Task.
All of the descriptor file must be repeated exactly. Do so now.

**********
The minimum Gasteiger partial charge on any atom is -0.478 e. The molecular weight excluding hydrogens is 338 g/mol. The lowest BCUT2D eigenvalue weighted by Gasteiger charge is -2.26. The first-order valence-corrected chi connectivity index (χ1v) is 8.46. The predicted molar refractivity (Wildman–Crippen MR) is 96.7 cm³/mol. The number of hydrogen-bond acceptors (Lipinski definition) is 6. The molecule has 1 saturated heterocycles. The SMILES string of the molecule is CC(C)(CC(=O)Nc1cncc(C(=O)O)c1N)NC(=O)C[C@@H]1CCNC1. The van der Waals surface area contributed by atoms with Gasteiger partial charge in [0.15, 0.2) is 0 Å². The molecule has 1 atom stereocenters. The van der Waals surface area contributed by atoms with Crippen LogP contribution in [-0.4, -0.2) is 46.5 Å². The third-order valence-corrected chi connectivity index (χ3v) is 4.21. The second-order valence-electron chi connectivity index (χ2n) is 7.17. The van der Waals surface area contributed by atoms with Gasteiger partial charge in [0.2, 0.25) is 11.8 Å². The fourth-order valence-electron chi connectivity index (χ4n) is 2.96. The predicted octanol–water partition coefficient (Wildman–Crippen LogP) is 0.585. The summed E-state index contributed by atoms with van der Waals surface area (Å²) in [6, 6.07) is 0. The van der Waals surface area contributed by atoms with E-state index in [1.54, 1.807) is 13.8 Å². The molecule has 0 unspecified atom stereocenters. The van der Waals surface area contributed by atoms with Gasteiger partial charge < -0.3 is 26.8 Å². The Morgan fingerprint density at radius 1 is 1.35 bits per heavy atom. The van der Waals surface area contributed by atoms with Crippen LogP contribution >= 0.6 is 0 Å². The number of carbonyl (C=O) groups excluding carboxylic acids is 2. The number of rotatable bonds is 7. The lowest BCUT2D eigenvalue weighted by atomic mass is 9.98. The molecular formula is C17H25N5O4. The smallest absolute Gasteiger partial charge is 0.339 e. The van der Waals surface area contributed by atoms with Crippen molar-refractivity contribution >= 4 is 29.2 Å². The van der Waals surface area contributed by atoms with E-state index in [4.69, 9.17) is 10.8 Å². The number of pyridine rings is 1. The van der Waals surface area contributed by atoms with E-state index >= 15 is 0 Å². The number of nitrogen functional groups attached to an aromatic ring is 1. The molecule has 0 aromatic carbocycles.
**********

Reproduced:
The minimum Gasteiger partial charge on any atom is -0.478 e. The molecular weight excluding hydrogens is 338 g/mol. The lowest BCUT2D eigenvalue weighted by Gasteiger charge is -2.26. The first-order valence-corrected chi connectivity index (χ1v) is 8.46. The predicted molar refractivity (Wildman–Crippen MR) is 96.7 cm³/mol. The number of hydrogen-bond acceptors (Lipinski definition) is 6. The molecule has 1 saturated heterocycles. The SMILES string of the molecule is CC(C)(CC(=O)Nc1cncc(C(=O)O)c1N)NC(=O)C[C@@H]1CCNC1. The van der Waals surface area contributed by atoms with Gasteiger partial charge in [0.15, 0.2) is 0 Å². The molecule has 1 atom stereocenters. The van der Waals surface area contributed by atoms with Crippen LogP contribution in [-0.4, -0.2) is 46.5 Å². The third-order valence-corrected chi connectivity index (χ3v) is 4.21. The second-order valence-electron chi connectivity index (χ2n) is 7.17. The van der Waals surface area contributed by atoms with Gasteiger partial charge in [0.2, 0.25) is 11.8 Å². The fourth-order valence-electron chi connectivity index (χ4n) is 2.96. The predicted octanol–water partition coefficient (Wildman–Crippen LogP) is 0.585. The summed E-state index contributed by atoms with van der Waals surface area (Å²) in [6, 6.07) is 0. The van der Waals surface area contributed by atoms with E-state index in [1.54, 1.807) is 13.8 Å². The molecule has 0 unspecified atom stereocenters. The van der Waals surface area contributed by atoms with Gasteiger partial charge < -0.3 is 26.8 Å². The Morgan fingerprint density at radius 1 is 1.35 bits per heavy atom. The van der Waals surface area contributed by atoms with Crippen LogP contribution >= 0.6 is 0 Å². The number of carbonyl (C=O) groups excluding carboxylic acids is 2. The number of rotatable bonds is 7. The lowest BCUT2D eigenvalue weighted by atomic mass is 9.98. The molecular formula is C17H25N5O4. The smallest absolute Gasteiger partial charge is 0.339 e. The van der Waals surface area contributed by atoms with Crippen molar-refractivity contribution >= 4 is 29.2 Å². The van der Waals surface area contributed by atoms with E-state index in [4.69, 9.17) is 10.8 Å². The number of pyridine rings is 1. The van der Waals surface area contributed by atoms with E-state index >= 15 is 0 Å². The number of nitrogen functional groups attached to an aromatic ring is 1. The molecule has 0 aromatic carbocycles.